The University of Sustainability and Wellbeing

Eliza Colin Hodges
Thursday, 10th December 2020

The Universidad del Medio Ambiente in Mexico offers Masters in regenerative agriculture, environmental law, education and architecture and many other earth-friendly courses. Eliza Colin Hodges explains how and why the university holds sustainability, earth regeneration and wellbeing so highly.

It is incredible to come to a place where you feel you are held so beautifully, ways that you did not know were possible for a higher education system. This is about how the university I am attending can be a possible example to reframe higher education in our current times, and a call to those who need this shift in their lives.

The Universidad del Medio Ambiente - UMA - (university of the environment) is nestled in the rolling hills of Valle de Bravo, a rural town by a lake and a lush pine forest in central Mexico. Founded 10 years ago, it was a dream of a small team of inspired and inspiring people, who wanted to create a space for those who were conducting environmental projects but lacked connections, the skills and the wider systemic knowledge to do so.

©Veneranda Mora – Taking classes in the outdoors amphitheatre.

The dream grew until it became the university it is now, offering seven officially recognised Masters spanning from regenerative agriculture, environmental law, to education and architecture, with many other courses in between. The ethics of this place can be found in the ground. The campus is built to be an essential part of the thriving ecosystem of the land it resides in, where the water management is circular and reconnects to the forest garden and many other species planted with the students to regenerate its once eroded fields. The buildings were designed by architect Oscar Hagerman, who is not only famous for designing beautiful buildings with natural materials, but also incorporating native knowledge and needs to his works. Dora Ruíz Galindo, Oscars’ wife, was the inspiration for the education model of the university.

©Eliza Colin Hodges - back from a field trip in the nearby woods

Dora is known nationally and internationally for being a pioneer in challenging conventional educational structures in Mexico and being an ally and fighter of many of its battles, most notably in indigenous and multi-cultural settings. She was not content with seeing a school as a structure of ‘educating’ colonial modes of thinking and organising, but seeks to create a place to make meaning that is useful to people's lives and for justice and equality. Dora saw that schools, could be places to destroy agency, cooperation and alternative models to capitalism that were thriving before in much of Mexico. She went into communities with her learnings from other popular education path-setters to really understand together with the participants what the needs were. Acknowledging how we produce knowledge and power in higher education is at the forefront of this institution, to challenge, redefine, and thoroughly examine through theory and practice what it means and for what ends one teaches and learns.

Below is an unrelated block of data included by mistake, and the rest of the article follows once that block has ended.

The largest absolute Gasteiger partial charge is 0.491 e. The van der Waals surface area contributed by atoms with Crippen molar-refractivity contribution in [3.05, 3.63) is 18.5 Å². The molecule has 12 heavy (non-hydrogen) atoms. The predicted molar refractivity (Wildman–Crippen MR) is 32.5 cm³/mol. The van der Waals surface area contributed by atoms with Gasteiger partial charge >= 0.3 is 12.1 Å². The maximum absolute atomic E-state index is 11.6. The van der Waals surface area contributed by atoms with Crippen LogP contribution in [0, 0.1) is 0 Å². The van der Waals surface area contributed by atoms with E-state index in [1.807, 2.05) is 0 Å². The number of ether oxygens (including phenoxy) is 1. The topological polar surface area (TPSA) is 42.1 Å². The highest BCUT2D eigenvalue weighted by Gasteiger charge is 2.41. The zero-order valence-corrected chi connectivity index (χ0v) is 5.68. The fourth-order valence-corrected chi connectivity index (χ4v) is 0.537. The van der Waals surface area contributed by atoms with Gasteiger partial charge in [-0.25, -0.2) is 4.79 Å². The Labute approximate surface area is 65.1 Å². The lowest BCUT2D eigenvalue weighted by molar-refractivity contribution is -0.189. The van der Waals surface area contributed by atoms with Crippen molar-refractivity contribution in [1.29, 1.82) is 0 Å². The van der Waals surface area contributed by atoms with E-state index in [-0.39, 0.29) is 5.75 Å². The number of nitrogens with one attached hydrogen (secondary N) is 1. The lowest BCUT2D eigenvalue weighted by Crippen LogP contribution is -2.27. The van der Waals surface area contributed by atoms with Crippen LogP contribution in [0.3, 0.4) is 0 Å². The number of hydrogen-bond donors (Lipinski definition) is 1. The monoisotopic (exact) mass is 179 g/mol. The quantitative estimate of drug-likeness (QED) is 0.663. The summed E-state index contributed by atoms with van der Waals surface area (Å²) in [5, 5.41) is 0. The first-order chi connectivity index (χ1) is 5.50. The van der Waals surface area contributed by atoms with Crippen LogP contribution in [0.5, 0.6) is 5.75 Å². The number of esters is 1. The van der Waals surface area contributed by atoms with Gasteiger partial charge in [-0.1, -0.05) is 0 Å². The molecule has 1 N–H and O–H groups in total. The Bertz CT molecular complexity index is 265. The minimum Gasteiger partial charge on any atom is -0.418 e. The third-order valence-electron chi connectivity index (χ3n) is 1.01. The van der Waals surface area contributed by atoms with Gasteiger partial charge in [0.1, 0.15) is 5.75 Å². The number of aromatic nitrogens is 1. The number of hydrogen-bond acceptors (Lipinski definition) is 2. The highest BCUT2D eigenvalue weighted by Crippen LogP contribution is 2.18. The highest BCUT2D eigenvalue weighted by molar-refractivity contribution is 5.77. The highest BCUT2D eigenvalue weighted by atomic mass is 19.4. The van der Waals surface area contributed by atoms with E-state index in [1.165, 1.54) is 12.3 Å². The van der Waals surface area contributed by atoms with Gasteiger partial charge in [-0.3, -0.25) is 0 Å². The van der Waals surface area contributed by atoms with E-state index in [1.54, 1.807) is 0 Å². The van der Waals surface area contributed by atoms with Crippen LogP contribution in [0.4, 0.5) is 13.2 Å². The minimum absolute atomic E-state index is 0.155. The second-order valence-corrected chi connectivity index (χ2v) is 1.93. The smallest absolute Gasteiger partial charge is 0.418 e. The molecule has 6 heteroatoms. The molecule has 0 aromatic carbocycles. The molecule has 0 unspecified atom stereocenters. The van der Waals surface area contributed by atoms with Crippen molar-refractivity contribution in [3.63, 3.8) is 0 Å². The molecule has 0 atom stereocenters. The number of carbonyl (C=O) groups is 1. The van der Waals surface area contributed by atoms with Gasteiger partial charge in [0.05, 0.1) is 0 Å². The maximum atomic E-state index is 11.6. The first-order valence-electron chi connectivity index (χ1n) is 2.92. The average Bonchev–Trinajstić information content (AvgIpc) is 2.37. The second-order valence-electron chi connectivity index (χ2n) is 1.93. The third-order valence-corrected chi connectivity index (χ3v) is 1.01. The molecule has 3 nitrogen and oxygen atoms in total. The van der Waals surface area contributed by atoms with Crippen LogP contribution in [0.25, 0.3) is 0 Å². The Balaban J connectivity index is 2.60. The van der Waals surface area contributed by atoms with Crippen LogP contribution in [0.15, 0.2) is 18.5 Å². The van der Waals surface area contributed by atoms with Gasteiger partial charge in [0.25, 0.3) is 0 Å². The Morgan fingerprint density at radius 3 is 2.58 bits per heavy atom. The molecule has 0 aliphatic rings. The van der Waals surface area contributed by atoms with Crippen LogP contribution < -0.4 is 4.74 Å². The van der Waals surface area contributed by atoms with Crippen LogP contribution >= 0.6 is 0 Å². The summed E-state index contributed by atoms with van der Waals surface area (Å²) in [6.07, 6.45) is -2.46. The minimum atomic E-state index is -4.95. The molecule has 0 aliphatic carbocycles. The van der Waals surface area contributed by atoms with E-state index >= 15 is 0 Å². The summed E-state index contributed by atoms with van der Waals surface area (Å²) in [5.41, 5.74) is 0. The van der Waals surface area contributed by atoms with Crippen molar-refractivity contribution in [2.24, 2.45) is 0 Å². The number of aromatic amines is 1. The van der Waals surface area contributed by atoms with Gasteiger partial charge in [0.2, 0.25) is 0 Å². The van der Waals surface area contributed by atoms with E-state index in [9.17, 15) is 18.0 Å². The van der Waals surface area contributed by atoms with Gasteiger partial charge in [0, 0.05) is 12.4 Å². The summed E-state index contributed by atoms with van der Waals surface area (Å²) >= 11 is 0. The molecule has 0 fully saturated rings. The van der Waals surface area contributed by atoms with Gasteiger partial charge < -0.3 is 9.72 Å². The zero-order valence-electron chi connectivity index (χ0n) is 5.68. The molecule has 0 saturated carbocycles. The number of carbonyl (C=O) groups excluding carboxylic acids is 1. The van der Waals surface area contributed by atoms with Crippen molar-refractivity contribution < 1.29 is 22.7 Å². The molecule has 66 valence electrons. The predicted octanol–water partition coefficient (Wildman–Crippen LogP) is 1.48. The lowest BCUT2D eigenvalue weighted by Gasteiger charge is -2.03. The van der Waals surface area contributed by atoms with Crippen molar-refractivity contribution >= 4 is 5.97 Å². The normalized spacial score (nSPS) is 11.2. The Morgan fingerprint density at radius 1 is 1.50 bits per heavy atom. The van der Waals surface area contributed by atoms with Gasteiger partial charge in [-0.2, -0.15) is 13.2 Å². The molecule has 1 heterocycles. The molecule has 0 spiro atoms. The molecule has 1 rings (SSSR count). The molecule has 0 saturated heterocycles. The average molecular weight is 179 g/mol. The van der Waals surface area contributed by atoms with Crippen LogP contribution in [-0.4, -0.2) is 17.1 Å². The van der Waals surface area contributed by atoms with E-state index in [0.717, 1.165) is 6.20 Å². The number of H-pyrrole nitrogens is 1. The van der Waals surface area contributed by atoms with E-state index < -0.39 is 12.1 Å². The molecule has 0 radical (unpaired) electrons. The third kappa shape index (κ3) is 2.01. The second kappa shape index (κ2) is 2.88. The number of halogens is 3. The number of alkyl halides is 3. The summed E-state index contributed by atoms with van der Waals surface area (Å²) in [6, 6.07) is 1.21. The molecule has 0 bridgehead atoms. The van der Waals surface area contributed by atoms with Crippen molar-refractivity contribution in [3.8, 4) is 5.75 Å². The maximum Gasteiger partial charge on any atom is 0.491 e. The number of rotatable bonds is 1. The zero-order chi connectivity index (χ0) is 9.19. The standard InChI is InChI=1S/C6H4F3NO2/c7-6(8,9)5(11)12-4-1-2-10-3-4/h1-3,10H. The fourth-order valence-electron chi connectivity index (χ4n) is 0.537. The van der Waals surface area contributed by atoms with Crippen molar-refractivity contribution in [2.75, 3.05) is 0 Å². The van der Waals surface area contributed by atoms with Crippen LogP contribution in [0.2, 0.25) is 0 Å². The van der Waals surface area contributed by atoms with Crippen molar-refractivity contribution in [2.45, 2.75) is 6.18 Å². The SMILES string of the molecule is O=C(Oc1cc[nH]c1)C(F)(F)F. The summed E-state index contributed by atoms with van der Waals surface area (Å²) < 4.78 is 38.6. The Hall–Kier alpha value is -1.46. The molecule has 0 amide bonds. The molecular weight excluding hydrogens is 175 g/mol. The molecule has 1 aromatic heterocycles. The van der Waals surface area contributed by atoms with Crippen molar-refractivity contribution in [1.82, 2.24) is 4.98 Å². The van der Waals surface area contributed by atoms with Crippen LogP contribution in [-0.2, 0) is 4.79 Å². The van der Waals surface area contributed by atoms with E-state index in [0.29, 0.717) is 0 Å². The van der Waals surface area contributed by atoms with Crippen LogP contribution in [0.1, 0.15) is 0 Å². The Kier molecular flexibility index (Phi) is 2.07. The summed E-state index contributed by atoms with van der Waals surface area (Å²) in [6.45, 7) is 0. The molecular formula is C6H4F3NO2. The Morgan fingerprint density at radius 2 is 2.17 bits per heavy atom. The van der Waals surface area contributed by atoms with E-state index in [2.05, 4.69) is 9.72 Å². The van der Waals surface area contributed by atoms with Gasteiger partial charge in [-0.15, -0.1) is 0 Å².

©Dessiré Abúndez - a view over the campus with outdoor activities.

At UMA, how we interact, thread theory into practice, and how we create something in our tangible existence that promotes regeneration, is at the heart of every lesson. Our classes aim at being non-hierarchical, we all come with responsibility and as bearers of ideas, to share, debate, and construct meaning together. The UMA provides a radical approach as we are not even really following the ‘university’ model, but rather creating a ‘community of learning’: teachers, invitees, other members of staff are as responsible for making learning happen as are the students. The UMA is not interested in producing people divorced from the reality of life. On the contrary: you cannot graduate until you have properly designed and started to implement (with rigorous questioning into your purpose and ethics) a project that will not only sustain, but regenerate the systems you are part of.

©Ygal Maya Bardavid - a view from above, design of the campus by Oscar Hagerman

Before UMA, I studied at Durham (UK), and because I lived abroad, I was not aware of quite how elitist it was until I saw its culture and value system for myself. Although it tried to deny it, there was a deeply racist, classist, ableist and generally aggressive direction to the institution, both to its students and local community. Despite the fact that the university kept saying it was putting in place schemes or ‘awareness campaigns’ to fight the problem, being on the outside and in UMA now highlights just how much my last university and most from neo-imperialistic countries just don’t care, because the implicit goal of the imperial university was to uphold dominant and extractivist power structures and relations it directly benefits from.